The Massachusetts “Hate Crimes Reporting Act requires that the number of hate crimes that occur in the Commonwealth be submitted to the Secretary of Public Safety annually, even if that number is zero. (M.G.L. c. 22C, § 32).” Nonetheless, as late as 2014, some districts were not reporting this statistic. The FBI also compiles hate crime data, though submitting this information is voluntary. Some Massachusetts agencies that have failed to report hate crime data to the FBI have stated they did not realize the FBI had even requested the information.

The accuracy of hate crime reporting data can be influenced by a number of factors, including record keeping procedures within a given agencies and whether or not officers are trained to inquire about factors that qualify crimes as hate crimes.

When agencies do not report data to the state, any hate crimes recorded in the populations in those districts are not represented by the official state statistics. Agencies that have zero hate crimes should report zero hate crimes to the state (These are designated as “zero-reporting” agencies in official reports). A further complication in determining trends can occur when formerly non-reporting agencies begin to report incidents of hate crime if the number is not zero.

Data collected by Massachusetts indicates the population covered by agencies that did not report hate crime statistics grew from roughly 66,000 in 2011 to over 300,000 in 2014.

Massachusetts has recently taken steps to increase the public’s ability to report hate crimes, setting up a hotline in November of 2016. Some police districts also have a designated Civil Rights Officer to handle hate crimes.  

The issues raised by non-reporting are far from academic. When national tragedies occur, one reaction may be in an increase in hate crimes against particular populations. In these cases, hate crime statistics can provide insight about the implications for local communities.

In the wake of the 2016 presidential election, Bristol County Sheriff, Thomas Hodgson, called for the issue of arrest warrants for elected officials of “sanctuary cities.” This prompted Somerville mayor, Joe Curtatone, to defend the legality of sanctuary cities and refer to Sheriff Hodgson as a “jack-booted thug.” He further taunted Hodgson to, “come and get me.” These flare ups between public officials indicate the tension that has formed in the public sphere around the issue of immigration.

Hate crime reporting statistics can provide a tool to measure claims of anti-immigrant-related incidents and provide the public with a sense of whether these incidents are on the rise. Massachusetts has responded to concerns about an increase in hate crimes by setting up a hate crime reporting hotline.

Official statistics from police departments and college campuses can bring clarity to the issue, but Massachusetts must both require and enforce reporting mandates as well as provide training to local agencies to improve and standardize the reporting of these statistics.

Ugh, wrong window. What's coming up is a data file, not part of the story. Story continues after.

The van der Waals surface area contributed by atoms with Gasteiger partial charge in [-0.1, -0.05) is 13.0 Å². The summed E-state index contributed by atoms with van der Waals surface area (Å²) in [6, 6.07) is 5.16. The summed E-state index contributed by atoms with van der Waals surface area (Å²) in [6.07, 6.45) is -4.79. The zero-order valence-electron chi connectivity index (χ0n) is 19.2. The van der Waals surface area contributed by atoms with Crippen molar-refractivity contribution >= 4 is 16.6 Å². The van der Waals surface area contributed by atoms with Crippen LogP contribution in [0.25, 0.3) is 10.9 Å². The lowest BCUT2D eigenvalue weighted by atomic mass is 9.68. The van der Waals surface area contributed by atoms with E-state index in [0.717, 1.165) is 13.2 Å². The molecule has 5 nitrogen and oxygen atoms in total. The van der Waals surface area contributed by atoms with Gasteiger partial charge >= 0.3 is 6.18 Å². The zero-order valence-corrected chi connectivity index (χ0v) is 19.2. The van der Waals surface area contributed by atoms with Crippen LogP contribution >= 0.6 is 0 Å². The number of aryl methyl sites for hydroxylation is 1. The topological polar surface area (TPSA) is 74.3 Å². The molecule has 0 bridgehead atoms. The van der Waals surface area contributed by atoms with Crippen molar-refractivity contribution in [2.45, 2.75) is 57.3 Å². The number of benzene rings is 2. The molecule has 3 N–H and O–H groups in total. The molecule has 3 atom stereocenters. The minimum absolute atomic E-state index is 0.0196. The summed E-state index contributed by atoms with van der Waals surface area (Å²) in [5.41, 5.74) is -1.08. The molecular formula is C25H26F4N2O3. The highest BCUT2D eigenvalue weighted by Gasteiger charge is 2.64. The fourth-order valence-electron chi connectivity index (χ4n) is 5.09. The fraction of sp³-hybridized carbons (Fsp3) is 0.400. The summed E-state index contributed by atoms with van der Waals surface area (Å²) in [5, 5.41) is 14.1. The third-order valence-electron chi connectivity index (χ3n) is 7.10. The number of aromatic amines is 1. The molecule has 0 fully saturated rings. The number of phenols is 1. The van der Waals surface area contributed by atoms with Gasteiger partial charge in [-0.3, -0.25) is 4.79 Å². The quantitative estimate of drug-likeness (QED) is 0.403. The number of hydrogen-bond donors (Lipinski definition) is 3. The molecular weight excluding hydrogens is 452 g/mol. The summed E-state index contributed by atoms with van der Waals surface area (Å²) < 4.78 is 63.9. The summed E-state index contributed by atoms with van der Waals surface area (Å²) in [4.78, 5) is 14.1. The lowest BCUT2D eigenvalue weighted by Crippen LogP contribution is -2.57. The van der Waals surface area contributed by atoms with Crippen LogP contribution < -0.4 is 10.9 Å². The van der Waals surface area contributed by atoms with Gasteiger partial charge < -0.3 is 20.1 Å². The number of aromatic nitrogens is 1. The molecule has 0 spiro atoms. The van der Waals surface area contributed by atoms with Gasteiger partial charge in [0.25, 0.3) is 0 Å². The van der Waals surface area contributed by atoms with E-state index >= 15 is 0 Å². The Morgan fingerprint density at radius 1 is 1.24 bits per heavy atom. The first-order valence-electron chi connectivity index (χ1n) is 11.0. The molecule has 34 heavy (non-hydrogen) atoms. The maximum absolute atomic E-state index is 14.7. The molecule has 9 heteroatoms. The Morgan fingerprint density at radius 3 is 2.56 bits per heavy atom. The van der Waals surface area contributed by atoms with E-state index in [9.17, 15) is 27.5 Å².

ADL’s selected approach and its implications

Another source of data on Massachusetts anti-Semitic crimes comes from the Jewish NGO, the Anti-Defamation League (ADL). The ADL was founded in the United States in 1913 and aims to “stop anti-Semitism and defend the Jewish people,” according to their website.

Since 1979, the ADL has conducted an annual “Audit of Anti-Semitic Incidents.” The ADL’s data partially overlaps with official data — they use data from law enforcement — but they also collect outside information from victims and community leaders.

The limitations in the ADL’s audits are like those of any audits trying to cover anti-Semitic crimes. The way the ADL handles them, however, should carefully be noted as it greatly affects the resulting numbers.

First of all, unlike the official data, the ADL also includes non-criminal acts of “harassment and intimidation” in its numbers, which encompasses hate propaganda, threats, and slurs.

Another key difference from the official data is that ADL staff attempt to verify all anti-Semitic acts included in the audit. While crimes against institutions are easier to confirm, harassment against individuals that are reported anonymously provide unique challenges for verifying.

Additionally, some crimes are not easily identifiable as anti-Semitic even though they may be. In their annual audit, the ADL considers all types of vandalism at Jewish institutions to be anti-Semitic, even without explicit evidence of anti-Semitic intent. This includes stones thrown at synagogue windows, for example.

On the other hand, the ADL does not consider all swastikas to be anti-Semitic. As of 2009, they have stopped counting swastikas that don’t target Jews, as it has become a universal symbol of hate in certain cases.

The ADL also does not count related incidents separately. Instead, crimes or harassment that occurred in multiple nearby places at similar times are counted as one event.